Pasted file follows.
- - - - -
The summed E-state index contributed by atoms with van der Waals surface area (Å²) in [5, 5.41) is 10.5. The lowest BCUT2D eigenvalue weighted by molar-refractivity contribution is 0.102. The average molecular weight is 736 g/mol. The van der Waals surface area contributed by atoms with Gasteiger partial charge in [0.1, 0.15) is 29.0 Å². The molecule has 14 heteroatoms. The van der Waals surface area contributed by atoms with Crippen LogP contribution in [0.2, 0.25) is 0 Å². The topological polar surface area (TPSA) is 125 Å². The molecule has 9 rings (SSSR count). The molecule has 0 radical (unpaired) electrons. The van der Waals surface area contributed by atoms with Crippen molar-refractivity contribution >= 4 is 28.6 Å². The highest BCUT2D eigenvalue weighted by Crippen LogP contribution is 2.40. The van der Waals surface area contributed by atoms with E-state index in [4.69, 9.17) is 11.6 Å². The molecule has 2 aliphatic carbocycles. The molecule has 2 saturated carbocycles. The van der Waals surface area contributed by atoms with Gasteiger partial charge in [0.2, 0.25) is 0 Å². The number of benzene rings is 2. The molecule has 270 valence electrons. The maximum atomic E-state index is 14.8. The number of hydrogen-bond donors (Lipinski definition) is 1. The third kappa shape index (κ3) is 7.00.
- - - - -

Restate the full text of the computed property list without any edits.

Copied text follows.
The summed E-state index contributed by atoms with van der Waals surface area (Å²) in [5, 5.41) is 10.5. The lowest BCUT2D eigenvalue weighted by molar-refractivity contribution is 0.102. The average molecular weight is 736 g/mol. The van der Waals surface area contributed by atoms with Gasteiger partial charge in [0.1, 0.15) is 29.0 Å². The molecule has 14 heteroatoms. The van der Waals surface area contributed by atoms with Crippen LogP contribution in [0.2, 0.25) is 0 Å². The topological polar surface area (TPSA) is 125 Å². The molecule has 9 rings (SSSR count). The molecule has 0 radical (unpaired) electrons. The van der Waals surface area contributed by atoms with Crippen molar-refractivity contribution >= 4 is 28.6 Å². The highest BCUT2D eigenvalue weighted by Crippen LogP contribution is 2.40. The van der Waals surface area contributed by atoms with E-state index in [4.69, 9.17) is 11.6 Å². The molecule has 2 aliphatic carbocycles. The molecule has 2 saturated carbocycles. The van der Waals surface area contributed by atoms with Gasteiger partial charge in [0.2, 0.25) is 0 Å². The number of benzene rings is 2. The molecule has 270 valence electrons. The maximum atomic E-state index is 14.8. The number of hydrogen-bond donors (Lipinski definition) is 1. The third kappa shape index (κ3) is 7.00.